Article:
Academic journal article Journal of the History of Ideas

Interpreting the Religion of Thomas Hobbes: An Exchange

Academic journal article Journal of the History of Ideas

Interpreting the Religion of Thomas Hobbes: An Exchange

Article excerpt

I. INTRODUCTION: INDEPENDENCY AND EVIDENCE

Recent work by Jeffrey Collins throws into high relief many of the most disputed issues concerning how evidence about religious beliefs ought to be interpreted in Thomas Hobbes's philosophy and in early modern philosophy more generally. In The Allegiance of Thomas Hobbes,1 Collins argues that Hobbes was strongly Erastian, enthusiastically favored Independency during the Interregnum, and was generally anti-religious. Although we agree on Hobbes's Erastianism, I maintain that Hobbes tepidly endorsed Independency in the early 1650s but preferred theological Calvinism, then out of favor, as a form of Christianity adhered to by King James I, episcopacy as an adjunct to absolute sovereignty, and a high liturgy.2

Our respective treatments of the following brief passage from Leviathan illustrate some of our differences: "And so we are reduced to the independency of the primitive Christians to follow Paul or Cephas or Apollos, every man as he liketh best. Which [is] . . . perhaps the best."3 Collins takes these words to be an enthusiastic endorsement of Independency, that Hobbes believed "that Independency was the church model most likely to secure religious peace and protect the ecclesiastical supremacy of the state."4 He tries to buttress his position by saying that Hobbes "concluded that only gathered, voluntary congregations enjoyed church authority."5 But the phrase "gathered, voluntary congregations" is tendentious language, and Hobbes never used the phrase to my knowledge. Collins is right in holding that Hobbes was virtually alone in holding that the sovereign had both the power of jurisdiction and the power of ministry. But Hobbes justified his position by appealing to the Bible and early Church history. Both Moses and David had both secular and priestly authority; Constantine summoned the council of Nicaea; and he was called a "bishop."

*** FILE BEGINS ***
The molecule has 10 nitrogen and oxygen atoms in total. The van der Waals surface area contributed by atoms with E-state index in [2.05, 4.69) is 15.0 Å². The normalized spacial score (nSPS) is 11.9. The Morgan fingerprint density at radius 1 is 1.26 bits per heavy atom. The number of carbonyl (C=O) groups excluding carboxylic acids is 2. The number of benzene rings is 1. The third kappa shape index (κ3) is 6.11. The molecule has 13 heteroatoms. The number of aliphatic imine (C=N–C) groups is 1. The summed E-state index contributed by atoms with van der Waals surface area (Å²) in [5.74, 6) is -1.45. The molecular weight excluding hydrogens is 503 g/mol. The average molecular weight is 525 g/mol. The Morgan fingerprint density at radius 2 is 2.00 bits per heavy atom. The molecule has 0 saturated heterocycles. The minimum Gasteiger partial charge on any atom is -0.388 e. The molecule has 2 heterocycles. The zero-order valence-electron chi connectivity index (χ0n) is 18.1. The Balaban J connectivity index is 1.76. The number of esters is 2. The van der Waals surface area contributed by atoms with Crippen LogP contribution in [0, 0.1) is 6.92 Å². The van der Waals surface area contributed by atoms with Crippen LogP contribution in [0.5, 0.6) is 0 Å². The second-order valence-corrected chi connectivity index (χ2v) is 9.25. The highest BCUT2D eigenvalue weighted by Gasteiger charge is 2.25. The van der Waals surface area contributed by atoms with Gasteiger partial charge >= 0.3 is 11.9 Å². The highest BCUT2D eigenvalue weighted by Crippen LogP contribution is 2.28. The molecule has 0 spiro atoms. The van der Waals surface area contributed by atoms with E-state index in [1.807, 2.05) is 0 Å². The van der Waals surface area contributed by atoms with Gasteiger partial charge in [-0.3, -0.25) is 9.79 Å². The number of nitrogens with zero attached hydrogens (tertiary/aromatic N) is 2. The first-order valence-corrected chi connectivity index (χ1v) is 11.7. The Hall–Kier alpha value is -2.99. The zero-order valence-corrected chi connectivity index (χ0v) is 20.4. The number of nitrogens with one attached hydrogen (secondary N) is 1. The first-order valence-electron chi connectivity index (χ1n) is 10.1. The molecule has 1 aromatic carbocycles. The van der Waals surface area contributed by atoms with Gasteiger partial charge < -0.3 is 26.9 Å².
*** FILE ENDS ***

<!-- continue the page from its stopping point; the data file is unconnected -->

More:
On my view, both the words themselves and their immediate context show that Hobbes did not enthusiastically endorse Independency. The first clause, "And so we are reduced to the independency of the primitive Christians," is a statement of fact. Independency is the established church in 1651. Further, while the reference to "primitive Christianity" may suggest some approval because as a good Protestant Hobbes thought the early church was best, the allusion to Paul, Cephas or Apollos suggests restraint or disapproval for two reasons. First, the differences between the people mentioned were the cause of dissension in the Christian community in Corinth.6 Second, Hobbes's use of the hedge word "perhaps" mitigates his endorsement of Independency, and this hedge is strengthened by the two qualifications he immediately adds: "if it [Independency] be without contention and without measuring the doctrine of Christ by our affection to the person of his minister." The fact that the primitive church did not satisfy these qualifications Hobbes added suggests that he thought it would not be long before the Commonwealth's Independency also caused contention. This is confirmed by his comment that "if pastors be not subordinate one to another, so as that there be one chief pastor, men will be taught contrary doctrines, whereof both may be, and one must be, false."7 Hobbes seems not enthusiastic, but wary. In other words, Hobbes seems to have thought that independency was at the time the least bad option available because episcopacy had been abolished and Presbyterianism was infected by a pernicious democratic element.

In any case, Hobbes did not think Independency was right for him. One of the few direct facts we have of his religious preference in the early 1650s is his own testimony that he attended the services of "a good and learned man" ("vir bonus et doctus"),8 who conducted them according to the rubric of the Church of England, even though they had been outlawed. His attendance is confirmed by Aubrey, who mentions that Hobbes received the sacrament from John Pearson, later the bishop of Chester; and I have argued in another place that Hobbes's learned divine is Pearson. …

Search by... Author
Show... All Results Primary Sources Peer-reviewed

Oops!

An unknown error has occurred. Please click the button below to reload the page. If the problem persists, please try again in a little while.